Clara Walsh '12

A Varied Storyteller
Professional scholars like assistant professor Mary Jane Maxwell (history) routinely publish papers and make presentations at national conferences. It’s not so routine when an undergraduate student is publishing and presenting shoulder-to-shoulder with professional academics.

On October 8 in Eugene, Ore., Clara Walsh ‘12 made a presentation on the development of art and architectural traditions in the Islamic world at the Seventh Northwest World History Association Conference. The presentation was based on an article Clara co-wrote with Maxwell “Teaching Early Islamic Art and Architecture: A Model of Cultural Exchange” which will be published early next year in the world history peer-reviewed journal The Middle Ground.

Walsh was the only undergraduate student to present at the conference where she had the chance to meet well-known historians and compare notes with graduate students. “These were people who really loved what they were doing,” Walsh said. “I realized ‘hey, historians have fun!’”

An anthropology major with a history minor from Litchfield, Conn., Walsh had lined up an independent study this semester with Maxwell, who specializes in cross-cultural contacts between Christians and Muslims in the late medieval era. In July, Maxwell called Walsh to see if she’d be interested in co-writing the article.

The collaboration resulted in a paper on how the emerging Islamic Empire, from about 630-750, borrowed art and architecture from Greco-Roman, Byzantine, Persian, and other traditions. The narrative demonstrates what we think of as “Islamic” really incorporates aesthetic ideals from many cultures. This is an idea that gives much more dimension to Islamic culture when presented to elementary and high school students.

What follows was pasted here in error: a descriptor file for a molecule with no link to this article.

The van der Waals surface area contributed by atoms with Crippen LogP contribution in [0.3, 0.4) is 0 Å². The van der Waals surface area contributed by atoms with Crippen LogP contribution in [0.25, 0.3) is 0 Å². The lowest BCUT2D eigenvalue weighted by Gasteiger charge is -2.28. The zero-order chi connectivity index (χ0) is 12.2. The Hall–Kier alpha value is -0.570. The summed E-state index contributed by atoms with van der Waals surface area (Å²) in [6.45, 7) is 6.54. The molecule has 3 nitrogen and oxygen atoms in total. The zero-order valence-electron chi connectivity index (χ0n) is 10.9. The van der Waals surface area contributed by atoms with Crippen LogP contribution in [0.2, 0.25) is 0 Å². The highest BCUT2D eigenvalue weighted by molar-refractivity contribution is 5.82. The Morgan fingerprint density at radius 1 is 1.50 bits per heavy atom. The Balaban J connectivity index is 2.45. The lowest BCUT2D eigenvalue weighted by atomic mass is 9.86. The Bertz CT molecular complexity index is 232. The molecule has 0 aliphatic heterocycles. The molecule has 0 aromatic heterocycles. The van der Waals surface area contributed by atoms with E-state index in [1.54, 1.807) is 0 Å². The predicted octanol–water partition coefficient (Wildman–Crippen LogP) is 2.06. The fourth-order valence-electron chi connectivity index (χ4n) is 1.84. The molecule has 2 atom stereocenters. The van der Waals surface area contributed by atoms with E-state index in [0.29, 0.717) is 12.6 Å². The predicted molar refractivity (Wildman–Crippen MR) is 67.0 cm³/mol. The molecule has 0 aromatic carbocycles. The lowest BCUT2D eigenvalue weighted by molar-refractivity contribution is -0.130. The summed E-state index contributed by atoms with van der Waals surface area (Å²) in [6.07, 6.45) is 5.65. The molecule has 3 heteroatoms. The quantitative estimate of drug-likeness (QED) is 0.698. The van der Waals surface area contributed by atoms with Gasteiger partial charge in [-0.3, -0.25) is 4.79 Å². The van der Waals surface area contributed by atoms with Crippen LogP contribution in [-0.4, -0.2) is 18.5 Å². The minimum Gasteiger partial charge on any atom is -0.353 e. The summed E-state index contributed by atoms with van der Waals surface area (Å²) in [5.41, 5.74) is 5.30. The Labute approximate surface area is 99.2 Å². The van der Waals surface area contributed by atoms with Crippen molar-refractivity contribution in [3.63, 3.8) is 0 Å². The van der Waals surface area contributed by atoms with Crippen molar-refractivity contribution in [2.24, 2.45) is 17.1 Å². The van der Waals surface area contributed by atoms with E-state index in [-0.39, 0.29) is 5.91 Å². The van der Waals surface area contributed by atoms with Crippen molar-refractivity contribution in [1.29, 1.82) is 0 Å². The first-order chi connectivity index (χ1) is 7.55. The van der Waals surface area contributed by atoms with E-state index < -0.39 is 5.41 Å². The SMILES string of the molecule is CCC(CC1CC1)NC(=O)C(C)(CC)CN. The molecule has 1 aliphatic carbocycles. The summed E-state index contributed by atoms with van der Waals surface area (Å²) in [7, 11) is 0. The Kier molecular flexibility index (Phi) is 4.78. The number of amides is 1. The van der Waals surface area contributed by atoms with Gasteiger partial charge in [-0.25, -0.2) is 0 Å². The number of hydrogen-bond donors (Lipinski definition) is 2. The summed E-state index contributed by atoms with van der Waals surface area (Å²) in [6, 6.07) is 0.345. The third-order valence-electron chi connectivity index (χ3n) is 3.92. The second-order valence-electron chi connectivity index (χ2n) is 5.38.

“This was a once-in-a-lifetime opportunity for me and now I feel like I’m committed to go to graduate school,” Walsh said, “I give Mary Jane a lot of credit for helping me through the whole process. I see myself as a passionate, hardworking student but I’m not an A-plus prodigy. She saw my potential. I don’t think I would have gotten this chance at the other schools I applied to.”

“This type of mentoring is common at GMC,” echoed Maxwell. “I was able to show Clara what scholarship entails, how scholars present ideas, and how the peer-review process works. It’s an experience that will give her a real advantage when she does move on to graduate school.”

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